Nanoblock Vaporeon

These Nanoblock builds are not even remotely sturdy, with some bits hanging on by one lone post. Ugh.

Other than that, I’m just keeping on keeping on. I have a book review and two music reviews to get out there; look for those in the relatively near future.

Come On, See The Noise

I started learning Blender with two goals in mind. One centers on toy ducks, as one might naturally expect. The other centers on music visualization.

Since my earliest days “tuning out” (sitting and listening to music with big headphones on, letting my mind wander) I pictured patterns and colors and what-not. Perhaps now that I have tools to do so I can try creating some of that effect in video form. Perhaps.

This is an early test of my ability to play with lights and colors to music:

Keep in mind that this is literally my very first anything-at-all along the way toward my actual goal. The camera is static, I rendered at a super-low resolution to get the frames made in a reasonable timespan, and I clearly need to experiment with the attack/release values when baking sounds to F-curves (hence the jittery quality of the oval lighting changes). But hey, it’s a start.

Technically speaking: I intend to actually carve up and pre-process my source audio going forward. It’s one thing to tell Blender “hey, use 250Hz to 500Hz for this bit” but perhaps better to say “hey, use this copy of the audio file that’s been pre-tweaked to get the best results from this material node.” Also? Every tutorial I’ve watched so far about doing music visualization in Blender has ignored the fact that stereo exists. I think I can bring something to the table in this regard.

Downloads Zero

Perhaps you’ve heard of Inbox Zero. The idea being that one’s main email folder can become unwieldy rather quickly and the best way to stay on top of it is to aim for nothing remaining in the Inbox that hasn’t been processed in some fashion, be it by deletion or delegation or sorting into a “do this later” entry elsewhere.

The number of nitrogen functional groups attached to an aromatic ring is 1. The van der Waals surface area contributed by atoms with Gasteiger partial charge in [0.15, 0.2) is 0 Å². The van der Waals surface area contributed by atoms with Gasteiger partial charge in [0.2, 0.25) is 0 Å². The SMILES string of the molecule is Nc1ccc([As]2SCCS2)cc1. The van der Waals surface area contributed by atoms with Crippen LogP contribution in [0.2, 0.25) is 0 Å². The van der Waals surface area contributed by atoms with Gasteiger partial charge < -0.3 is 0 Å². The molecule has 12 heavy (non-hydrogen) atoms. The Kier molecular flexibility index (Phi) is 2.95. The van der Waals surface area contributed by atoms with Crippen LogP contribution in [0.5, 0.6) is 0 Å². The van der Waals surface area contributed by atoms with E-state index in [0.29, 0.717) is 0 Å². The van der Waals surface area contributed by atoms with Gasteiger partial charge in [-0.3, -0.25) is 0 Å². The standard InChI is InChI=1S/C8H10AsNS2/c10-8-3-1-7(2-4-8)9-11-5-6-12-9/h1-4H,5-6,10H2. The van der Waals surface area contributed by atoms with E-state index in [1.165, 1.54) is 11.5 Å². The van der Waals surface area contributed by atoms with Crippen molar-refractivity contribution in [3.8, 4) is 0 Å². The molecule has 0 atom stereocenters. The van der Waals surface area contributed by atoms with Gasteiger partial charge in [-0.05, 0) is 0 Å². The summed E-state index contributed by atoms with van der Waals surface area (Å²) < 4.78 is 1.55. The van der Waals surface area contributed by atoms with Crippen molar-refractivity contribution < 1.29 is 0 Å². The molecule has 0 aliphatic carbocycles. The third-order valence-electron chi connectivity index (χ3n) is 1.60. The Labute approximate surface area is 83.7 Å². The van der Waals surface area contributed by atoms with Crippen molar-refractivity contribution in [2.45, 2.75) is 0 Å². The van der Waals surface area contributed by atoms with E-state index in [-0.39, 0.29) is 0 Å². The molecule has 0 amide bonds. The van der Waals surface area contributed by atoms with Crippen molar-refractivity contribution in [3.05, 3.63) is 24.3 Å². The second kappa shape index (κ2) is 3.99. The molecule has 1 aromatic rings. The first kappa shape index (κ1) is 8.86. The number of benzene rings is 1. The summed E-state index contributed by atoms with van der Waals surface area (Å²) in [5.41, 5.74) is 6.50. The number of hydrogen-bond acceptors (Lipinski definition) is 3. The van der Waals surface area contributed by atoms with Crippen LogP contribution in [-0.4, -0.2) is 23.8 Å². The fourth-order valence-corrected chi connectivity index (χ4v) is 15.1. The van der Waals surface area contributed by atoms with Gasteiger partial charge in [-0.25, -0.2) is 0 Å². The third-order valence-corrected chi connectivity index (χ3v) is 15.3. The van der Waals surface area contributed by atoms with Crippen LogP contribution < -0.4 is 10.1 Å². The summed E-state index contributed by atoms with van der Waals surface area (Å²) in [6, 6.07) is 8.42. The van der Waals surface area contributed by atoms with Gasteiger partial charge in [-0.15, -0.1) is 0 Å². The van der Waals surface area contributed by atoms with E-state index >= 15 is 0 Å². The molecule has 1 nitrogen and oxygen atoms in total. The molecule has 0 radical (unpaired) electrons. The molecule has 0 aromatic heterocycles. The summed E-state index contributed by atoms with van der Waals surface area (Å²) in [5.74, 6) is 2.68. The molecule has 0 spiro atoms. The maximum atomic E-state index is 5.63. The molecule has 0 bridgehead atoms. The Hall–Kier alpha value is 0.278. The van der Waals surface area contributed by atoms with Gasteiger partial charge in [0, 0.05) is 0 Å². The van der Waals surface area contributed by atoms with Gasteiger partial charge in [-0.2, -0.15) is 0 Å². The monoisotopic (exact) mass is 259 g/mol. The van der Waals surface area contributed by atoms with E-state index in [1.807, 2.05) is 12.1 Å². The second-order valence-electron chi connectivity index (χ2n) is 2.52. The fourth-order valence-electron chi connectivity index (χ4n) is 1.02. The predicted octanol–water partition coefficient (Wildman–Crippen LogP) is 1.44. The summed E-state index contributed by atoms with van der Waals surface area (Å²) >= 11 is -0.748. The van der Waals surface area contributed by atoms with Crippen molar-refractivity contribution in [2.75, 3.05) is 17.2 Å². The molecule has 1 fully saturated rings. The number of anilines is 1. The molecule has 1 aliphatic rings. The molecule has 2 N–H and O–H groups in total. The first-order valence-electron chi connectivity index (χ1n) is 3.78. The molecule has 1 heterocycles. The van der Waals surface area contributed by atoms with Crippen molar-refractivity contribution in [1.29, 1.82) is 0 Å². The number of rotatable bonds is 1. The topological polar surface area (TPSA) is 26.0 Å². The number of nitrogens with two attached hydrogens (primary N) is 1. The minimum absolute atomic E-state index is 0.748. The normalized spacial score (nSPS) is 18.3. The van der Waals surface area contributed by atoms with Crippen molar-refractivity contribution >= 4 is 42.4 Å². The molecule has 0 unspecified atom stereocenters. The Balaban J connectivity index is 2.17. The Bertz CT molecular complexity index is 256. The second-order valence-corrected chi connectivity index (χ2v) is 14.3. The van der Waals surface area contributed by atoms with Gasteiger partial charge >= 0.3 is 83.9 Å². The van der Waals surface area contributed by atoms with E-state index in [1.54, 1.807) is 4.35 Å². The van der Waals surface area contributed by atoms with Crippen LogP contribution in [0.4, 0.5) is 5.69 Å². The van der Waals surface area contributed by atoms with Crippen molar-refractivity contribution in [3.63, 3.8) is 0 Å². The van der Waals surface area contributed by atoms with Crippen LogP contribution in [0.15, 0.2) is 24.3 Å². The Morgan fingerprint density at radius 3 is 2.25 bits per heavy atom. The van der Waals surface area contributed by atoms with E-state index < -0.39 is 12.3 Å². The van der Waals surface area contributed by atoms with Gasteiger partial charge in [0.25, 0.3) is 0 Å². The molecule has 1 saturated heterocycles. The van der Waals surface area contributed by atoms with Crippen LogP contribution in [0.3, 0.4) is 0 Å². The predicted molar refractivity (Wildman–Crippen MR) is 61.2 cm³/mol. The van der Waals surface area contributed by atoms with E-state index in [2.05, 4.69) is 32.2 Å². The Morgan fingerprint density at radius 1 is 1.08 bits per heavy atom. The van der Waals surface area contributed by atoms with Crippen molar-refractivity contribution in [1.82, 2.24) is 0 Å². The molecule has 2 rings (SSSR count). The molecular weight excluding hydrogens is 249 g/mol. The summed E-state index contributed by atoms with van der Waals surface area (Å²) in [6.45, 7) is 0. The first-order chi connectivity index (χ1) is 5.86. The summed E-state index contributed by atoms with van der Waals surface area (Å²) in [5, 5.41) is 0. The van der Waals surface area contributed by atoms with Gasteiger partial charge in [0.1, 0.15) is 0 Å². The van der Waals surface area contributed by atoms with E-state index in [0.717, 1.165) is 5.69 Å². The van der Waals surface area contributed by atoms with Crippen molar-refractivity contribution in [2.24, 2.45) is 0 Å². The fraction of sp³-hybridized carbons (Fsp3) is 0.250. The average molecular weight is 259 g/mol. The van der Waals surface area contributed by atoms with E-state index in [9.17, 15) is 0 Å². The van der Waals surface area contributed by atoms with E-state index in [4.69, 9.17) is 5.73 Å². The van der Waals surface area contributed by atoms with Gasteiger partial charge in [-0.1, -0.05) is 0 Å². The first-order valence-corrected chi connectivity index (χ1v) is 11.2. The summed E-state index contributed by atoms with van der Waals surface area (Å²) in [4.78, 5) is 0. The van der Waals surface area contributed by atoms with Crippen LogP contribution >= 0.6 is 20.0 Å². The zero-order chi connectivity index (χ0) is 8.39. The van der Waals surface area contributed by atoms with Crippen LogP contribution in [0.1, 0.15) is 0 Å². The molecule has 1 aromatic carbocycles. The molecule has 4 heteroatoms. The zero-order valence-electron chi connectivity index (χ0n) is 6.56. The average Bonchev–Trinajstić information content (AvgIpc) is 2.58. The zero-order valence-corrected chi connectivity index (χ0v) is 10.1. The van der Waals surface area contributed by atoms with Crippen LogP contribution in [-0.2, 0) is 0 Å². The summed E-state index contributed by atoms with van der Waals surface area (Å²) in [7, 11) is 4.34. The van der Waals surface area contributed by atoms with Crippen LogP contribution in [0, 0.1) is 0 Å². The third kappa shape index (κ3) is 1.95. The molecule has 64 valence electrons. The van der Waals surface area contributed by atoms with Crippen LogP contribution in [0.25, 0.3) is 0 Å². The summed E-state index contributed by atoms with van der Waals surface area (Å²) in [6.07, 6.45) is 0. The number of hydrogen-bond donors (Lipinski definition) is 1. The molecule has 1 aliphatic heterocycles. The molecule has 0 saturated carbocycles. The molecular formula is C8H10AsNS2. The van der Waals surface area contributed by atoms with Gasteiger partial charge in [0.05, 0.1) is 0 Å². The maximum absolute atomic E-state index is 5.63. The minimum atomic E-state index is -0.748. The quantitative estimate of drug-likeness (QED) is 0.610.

I’m pretty good at keeping my work email under control. (Let’s not talk about my Gmail and my Google Apps accounts, because those interfaces are absolutely terrible if you want to manage your email in a non-Google-approved way, ugh.) The rule at work is, if I can see a scrollbar in my Inbox, I have too many messages in there and I pare it down one way or another.

On the other hand, I’m very very bad about maintaining another popular dumping ground: The Downloads folder on my computer. Judging by what I’ve seen in the course of my job I’m not the only one, mind you, but I can’t do anything about people who download the same Excel sheet twenty times and end up with ‘Critical Company Accounting Data (15).xlsx’ and so forth. All I can do is start looking after my own pile of mess.

There’s no mystery as to why this happens, really. A big part of what we do online is take stuff offline for our own use. Documents. Software installers. Media files. We download it, we run it or look at it or watch it or whatever, and then we’re done with it. “I’ll have to remember to put that in its proper place later,” we tell ourselves.

Ha! As if.

Let’s be honest: The bulk of it is Recycle Bin fodder. By the time you need to install that program again there’ll be a new version, or the program will be obsolete and you’ll have to download some other program’s installer anyway. You watched that video once, got a good laugh out of it, and… there it sits, undeleted and unsorted, until you get a new hard drive probably.

Don’t call it a “new year’s resolution” because ha ha no we don’t play that game in this household, but I started getting my main Downloads folder under control this weekend. Music is sorted where it belongs, installers are organized for safe keeping (or deleted), and so forth. My goal: Downloads Zero.

(Oh yeah and I have a stack of old hard drives with their own Downloads folders to work my way through as well. Whee!)

Let’s see how it goes.